Monday, September 26, 2011

Review: Shadow Divers by Robert Kurson

My husband and I got certified to scuba dive this past spring and I absolutely love it but I have to say that I am incredibly grateful that I didn't read this book before we took our classes. Holy toledo! The bends are a magnitude of 100 times worse than I ever imagined. But being underwater is phenomenal. I don't know that I'd ever want to do deep wreck diving; I'm probably more than content to always be one of the thousands of recreational divers out there. I will never turn down the chance to read about the men and women who dive on the edge of the knife blade though, risking their very lives, especially if the account is as gripping as Kurson's non-fiction account of the discovery and eventual identification of the mystery German U-boat laying in 230 feet of water off the coast of New Jersey, where no U-boat should have been according to official war accounts.

Kurson follows the two divers who were most instrumental in the identification of the U-boat, two men who initially disliked each other but came to respect the driving force behind their different desires to dive the wreck, put a name to it, and to honor the sailors who were forever trapped in their watery grave. Kurson weaves dramatic tension throughout his narrative, even ratcheting it up as he presents the terrible tragedies of first Steve Feldman's death and then Chris and Chrissy Rouse's. He never minimizes the risks taken by all of the divers although his main focus remains on Vietnam vet John Chatterton, who ultimately pulled the spare parts box that would identify the wreck and Richie Kohler, who felt such a responsibility to the long dead sailors that he traveled to Germany to meet with their families.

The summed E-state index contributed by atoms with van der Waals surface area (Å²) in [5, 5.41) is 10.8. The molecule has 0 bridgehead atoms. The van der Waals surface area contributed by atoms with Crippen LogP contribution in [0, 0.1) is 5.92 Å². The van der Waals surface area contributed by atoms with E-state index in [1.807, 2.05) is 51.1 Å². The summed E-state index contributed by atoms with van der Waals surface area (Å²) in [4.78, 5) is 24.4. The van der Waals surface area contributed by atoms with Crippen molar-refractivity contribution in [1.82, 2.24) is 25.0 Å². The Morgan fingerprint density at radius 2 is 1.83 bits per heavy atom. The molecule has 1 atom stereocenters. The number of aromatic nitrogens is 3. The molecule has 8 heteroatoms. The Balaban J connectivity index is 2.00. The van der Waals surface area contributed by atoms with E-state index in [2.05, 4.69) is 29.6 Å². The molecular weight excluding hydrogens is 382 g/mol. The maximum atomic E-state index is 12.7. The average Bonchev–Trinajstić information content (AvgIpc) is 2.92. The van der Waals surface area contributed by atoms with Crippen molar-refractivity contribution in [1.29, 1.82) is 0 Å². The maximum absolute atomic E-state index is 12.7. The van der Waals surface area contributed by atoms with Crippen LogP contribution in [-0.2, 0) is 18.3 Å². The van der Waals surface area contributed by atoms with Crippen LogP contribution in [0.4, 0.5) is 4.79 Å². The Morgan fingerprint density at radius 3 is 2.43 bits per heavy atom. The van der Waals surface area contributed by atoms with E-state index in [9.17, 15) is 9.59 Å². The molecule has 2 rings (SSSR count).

Kurson does tend to neglect many of the other divers, especially those on the initial dives, mentioning their names briefly but without offering any suggestion of their impressions or contributions. However, his laser focus on Chatterton and Kohler makes for a tight and thrilling narrative that will keep readers, even those with zero knowledge of diving, on the edge of their seats. His descriptions of the dangers inherent in deep water diving, especially in the 90's, before nitrox mixes gained ascendency for such dives, are absolutely heart pounding. And he is spot on when detailing the swirling mess of sediment that contributes to zero visibility. Kurson does not shy away from graphic descriptions of the physical effects of the bends or from the vision of what a drowned body would look like after 5 months in the water and these descriptions will induce horror indeed but they reinforce the dangers and their potential results to which these wreck divers willingly and repeatedly expose themselves.

The book is not all diving though; it is also an historical mystery and Kurson takes the reader along as, much to the dismay of Chatterton and Kohler, each credible theory about the identity of the U-boat falls apart. As the wreck continued to withhold its secrets, the divers had to do archival research and in the process discovered that history as it is written is not always accurate and true. And as they waded through both the factual and the murky, they learn quite a bit about U-boats themselves. At the end of the narrative, as the quest for the boat's identity is coming to its conclusion, Kurson also draws a very credible picture of life on this particular U-boat as well as the lives of the lost crew members.

The writing is polished and the story exciting. I gulped the book down in a little over a day, pulled ever onward by the mystery and the persistence of these men. Dramatic and intense, this was a cracking good read. I just hope the image of what happens to your blood in extreme cases of the bends fades from my head before I have the chance to put a regulator in my mouth again.

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